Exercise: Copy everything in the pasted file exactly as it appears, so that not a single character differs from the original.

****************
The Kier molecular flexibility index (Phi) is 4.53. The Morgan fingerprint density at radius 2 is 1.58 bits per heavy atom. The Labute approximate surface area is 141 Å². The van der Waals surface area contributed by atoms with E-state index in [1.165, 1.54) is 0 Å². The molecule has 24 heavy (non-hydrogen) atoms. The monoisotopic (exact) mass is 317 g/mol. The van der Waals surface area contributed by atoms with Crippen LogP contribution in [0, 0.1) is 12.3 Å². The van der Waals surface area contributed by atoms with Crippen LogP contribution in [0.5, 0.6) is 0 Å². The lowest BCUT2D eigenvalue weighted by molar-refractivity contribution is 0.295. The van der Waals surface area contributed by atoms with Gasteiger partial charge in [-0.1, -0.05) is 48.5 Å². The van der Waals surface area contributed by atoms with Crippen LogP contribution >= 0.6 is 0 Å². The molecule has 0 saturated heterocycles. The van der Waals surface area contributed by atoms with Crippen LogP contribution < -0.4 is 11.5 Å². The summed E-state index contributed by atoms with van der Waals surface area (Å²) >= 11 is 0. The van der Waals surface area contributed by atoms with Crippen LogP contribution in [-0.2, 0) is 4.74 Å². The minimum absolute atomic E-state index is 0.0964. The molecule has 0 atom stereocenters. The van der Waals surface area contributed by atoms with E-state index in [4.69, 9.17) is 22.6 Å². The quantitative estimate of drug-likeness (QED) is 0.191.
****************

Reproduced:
The Kier molecular flexibility index (Phi) is 4.53. The Morgan fingerprint density at radius 2 is 1.58 bits per heavy atom. The Labute approximate surface area is 141 Å². The van der Waals surface area contributed by atoms with E-state index in [1.165, 1.54) is 0 Å². The molecule has 24 heavy (non-hydrogen) atoms. The monoisotopic (exact) mass is 317 g/mol. The van der Waals surface area contributed by atoms with Crippen LogP contribution in [0, 0.1) is 12.3 Å². The van der Waals surface area contributed by atoms with Crippen LogP contribution in [0.5, 0.6) is 0 Å². The lowest BCUT2D eigenvalue weighted by molar-refractivity contribution is 0.295. The van der Waals surface area contributed by atoms with Gasteiger partial charge in [-0.1, -0.05) is 48.5 Å². The van der Waals surface area contributed by atoms with Crippen LogP contribution >= 0.6 is 0 Å². The molecule has 0 saturated heterocycles. The van der Waals surface area contributed by atoms with Crippen LogP contribution < -0.4 is 11.5 Å². The summed E-state index contributed by atoms with van der Waals surface area (Å²) >= 11 is 0. The van der Waals surface area contributed by atoms with Crippen LogP contribution in [-0.2, 0) is 4.74 Å². The minimum absolute atomic E-state index is 0.0964. The molecule has 0 atom stereocenters. The van der Waals surface area contributed by atoms with E-state index in [4.69, 9.17) is 22.6 Å². The quantitative estimate of drug-likeness (QED) is 0.191.